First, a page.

Author Topic: Scissor lift  (Read 3400 times)

Maker of Things

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Scissor lift
« on: November 11, 2013, 09:36:25 PM »
I have an installation to do, fitting a Georgian Mahogany corner cabinet.
Due to the weight and awkwardness of the job I wasn't keen to try and hold it up against the wall while drilling through the fixing holes in the back panel to put in fixings without some extra support.

As the client is uncertain how high up the wall she would like the cabinet I have decided to make a small scissor lift to raise and hold it in position.

I have a small collection of screw operated car jacks, some of which I use as adjustable stands in the workshop.  One of them will be used to drive the scissor lift.

The scissor bars of the lift are made from some laminated beech wood bed slats recovered from a scrap bed.  They are a little bowed but that won't matter as long as the bows are acting against each other in balance.  The pilot holes have been drilled at 14" centres giving 28" overall. 
M12 threaded rod (just because I found a bundle in a skip) will be used as the pivots of the scissors and each hole will be sleeved with some 12mm bore steel tube to reduce wear.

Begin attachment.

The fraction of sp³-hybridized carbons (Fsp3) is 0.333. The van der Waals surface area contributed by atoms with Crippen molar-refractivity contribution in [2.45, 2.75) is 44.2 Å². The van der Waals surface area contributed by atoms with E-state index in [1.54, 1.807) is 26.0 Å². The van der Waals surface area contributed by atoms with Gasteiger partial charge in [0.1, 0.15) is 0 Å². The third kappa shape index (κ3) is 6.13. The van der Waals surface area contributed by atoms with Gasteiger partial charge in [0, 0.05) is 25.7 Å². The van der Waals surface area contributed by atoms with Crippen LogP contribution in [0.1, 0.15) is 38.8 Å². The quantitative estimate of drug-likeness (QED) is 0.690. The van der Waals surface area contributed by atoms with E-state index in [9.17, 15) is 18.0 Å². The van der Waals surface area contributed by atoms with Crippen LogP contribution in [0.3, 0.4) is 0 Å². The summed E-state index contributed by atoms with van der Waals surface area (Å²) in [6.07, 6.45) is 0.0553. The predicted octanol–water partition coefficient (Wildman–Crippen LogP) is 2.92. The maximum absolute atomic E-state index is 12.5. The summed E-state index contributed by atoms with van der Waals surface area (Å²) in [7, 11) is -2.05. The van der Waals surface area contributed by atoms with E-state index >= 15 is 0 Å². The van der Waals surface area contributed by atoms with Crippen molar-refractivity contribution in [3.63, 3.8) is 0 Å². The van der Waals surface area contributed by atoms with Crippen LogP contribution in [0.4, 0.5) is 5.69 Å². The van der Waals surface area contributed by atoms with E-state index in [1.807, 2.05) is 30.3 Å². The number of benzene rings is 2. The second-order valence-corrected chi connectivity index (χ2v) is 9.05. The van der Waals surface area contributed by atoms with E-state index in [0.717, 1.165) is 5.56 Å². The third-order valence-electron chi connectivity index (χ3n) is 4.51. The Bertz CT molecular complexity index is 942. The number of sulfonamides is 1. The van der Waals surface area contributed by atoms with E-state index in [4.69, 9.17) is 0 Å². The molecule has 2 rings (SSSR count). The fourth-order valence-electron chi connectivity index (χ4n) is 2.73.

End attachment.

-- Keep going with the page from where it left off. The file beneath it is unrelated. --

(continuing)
I will post more photos when I get some more of it built.
If it ain't broke, you're not hitting it hard enough!

Maker of Things

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Re: Scissor lift
« Reply #1 on: November 12, 2013, 10:29:13 PM »
To reduce the wear on the wooden lift arms I decided to bush the holes with steel tube.
I had some off cuts off 12mm ID 14mm OD tube which I was able to cut with a plumbing pipe cutter.  The bushing was then pressed into the lift arms with a G cramp.

If it ain't broke, you're not hitting it hard enough!

Maker of Things

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Re: Scissor lift
« Reply #2 on: November 12, 2013, 10:31:26 PM »
For the lift slides I found some pine that was from an old futon base I had recycled.
I bored three 14mm holes and then used my router table to mill a slot between two of the holes in each of the rails.
If it ain't broke, you're not hitting it hard enough!

Maker of Things

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Re: Scissor lift
« Reply #3 on: November 12, 2013, 10:37:00 PM »
I did a quick test run of the lift action.
It works and extends 50" and is 10" when closed down.

Working it allowed me to measure the amount of lift screw I would need to operate it.
If it ain't broke, you're not hitting it hard enough!

Maker of Things

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Re: Scissor lift
« Reply #4 on: November 12, 2013, 10:45:12 PM »
I used the old Land Rover jack for the screw.  Fortunately the jack was scrap as the screw had been bent but it would be ok for the scissor lift.  I 'leaned on it' a little, while it was held in the vice, to straighten the screw enough to make it usable.

The attachment points for the screw came from the legs of an old school table with a nut welded into each end.  The T shaped part needs to be braced for strength but was adequate for bench testing.
I will also need to make a handle for the square drive of the screw thread and then find some 'stuff' to make the top and bottom of the scissor lift table.

If it ain't broke, you're not hitting it hard enough!

Maker of Things

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Re: Scissor lift
« Reply #5 on: November 13, 2013, 05:44:07 PM »